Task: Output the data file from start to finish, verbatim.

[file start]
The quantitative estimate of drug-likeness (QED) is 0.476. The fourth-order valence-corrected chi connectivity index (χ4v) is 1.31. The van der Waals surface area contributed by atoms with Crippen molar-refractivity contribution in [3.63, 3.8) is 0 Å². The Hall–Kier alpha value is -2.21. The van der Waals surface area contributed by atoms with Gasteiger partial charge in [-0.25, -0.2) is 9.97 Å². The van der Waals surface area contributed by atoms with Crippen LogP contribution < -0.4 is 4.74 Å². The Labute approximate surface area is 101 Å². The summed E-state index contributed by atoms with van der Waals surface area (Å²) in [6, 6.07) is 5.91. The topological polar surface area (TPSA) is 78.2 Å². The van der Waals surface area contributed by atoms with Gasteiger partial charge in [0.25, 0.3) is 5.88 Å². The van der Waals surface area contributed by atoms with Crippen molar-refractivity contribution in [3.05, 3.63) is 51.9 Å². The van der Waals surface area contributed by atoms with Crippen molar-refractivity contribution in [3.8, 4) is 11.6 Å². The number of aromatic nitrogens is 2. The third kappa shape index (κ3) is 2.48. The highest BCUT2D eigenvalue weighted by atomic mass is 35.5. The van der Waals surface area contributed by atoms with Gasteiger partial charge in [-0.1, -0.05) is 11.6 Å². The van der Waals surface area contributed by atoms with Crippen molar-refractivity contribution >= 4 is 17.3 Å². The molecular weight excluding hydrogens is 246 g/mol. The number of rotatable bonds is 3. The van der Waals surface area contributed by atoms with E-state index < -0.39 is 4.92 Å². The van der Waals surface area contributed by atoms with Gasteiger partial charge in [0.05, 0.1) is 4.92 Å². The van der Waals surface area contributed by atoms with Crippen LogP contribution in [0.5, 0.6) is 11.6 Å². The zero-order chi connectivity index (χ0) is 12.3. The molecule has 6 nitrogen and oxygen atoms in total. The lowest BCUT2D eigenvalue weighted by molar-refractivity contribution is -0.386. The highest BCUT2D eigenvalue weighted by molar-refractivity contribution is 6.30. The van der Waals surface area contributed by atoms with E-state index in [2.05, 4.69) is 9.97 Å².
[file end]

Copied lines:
The quantitative estimate of drug-likeness (QED) is 0.476. The fourth-order valence-corrected chi connectivity index (χ4v) is 1.31. The van der Waals surface area contributed by atoms with Crippen molar-refractivity contribution in [3.63, 3.8) is 0 Å². The Hall–Kier alpha value is -2.21. The van der Waals surface area contributed by atoms with Gasteiger partial charge in [-0.25, -0.2) is 9.97 Å². The van der Waals surface area contributed by atoms with Crippen LogP contribution < -0.4 is 4.74 Å². The Labute approximate surface area is 101 Å². The summed E-state index contributed by atoms with van der Waals surface area (Å²) in [6, 6.07) is 5.91. The topological polar surface area (TPSA) is 78.2 Å². The van der Waals surface area contributed by atoms with Gasteiger partial charge in [0.25, 0.3) is 5.88 Å². The van der Waals surface area contributed by atoms with Crippen molar-refractivity contribution in [3.05, 3.63) is 51.9 Å². The van der Waals surface area contributed by atoms with Crippen molar-refractivity contribution in [3.8, 4) is 11.6 Å². The number of aromatic nitrogens is 2. The third kappa shape index (κ3) is 2.48. The highest BCUT2D eigenvalue weighted by atomic mass is 35.5. The van der Waals surface area contributed by atoms with Gasteiger partial charge in [-0.1, -0.05) is 11.6 Å². The van der Waals surface area contributed by atoms with Crippen molar-refractivity contribution >= 4 is 17.3 Å². The molecular weight excluding hydrogens is 246 g/mol. The number of rotatable bonds is 3. The van der Waals surface area contributed by atoms with E-state index < -0.39 is 4.92 Å². The van der Waals surface area contributed by atoms with Gasteiger partial charge in [0.05, 0.1) is 4.92 Å². The van der Waals surface area contributed by atoms with Crippen LogP contribution in [0.5, 0.6) is 11.6 Å². The zero-order chi connectivity index (χ0) is 12.3. The molecule has 6 nitrogen and oxygen atoms in total. The lowest BCUT2D eigenvalue weighted by molar-refractivity contribution is -0.386. The highest BCUT2D eigenvalue weighted by molar-refractivity contribution is 6.30. The van der Waals surface area contributed by atoms with E-state index in [2.05, 4.69) is 9.97 Å².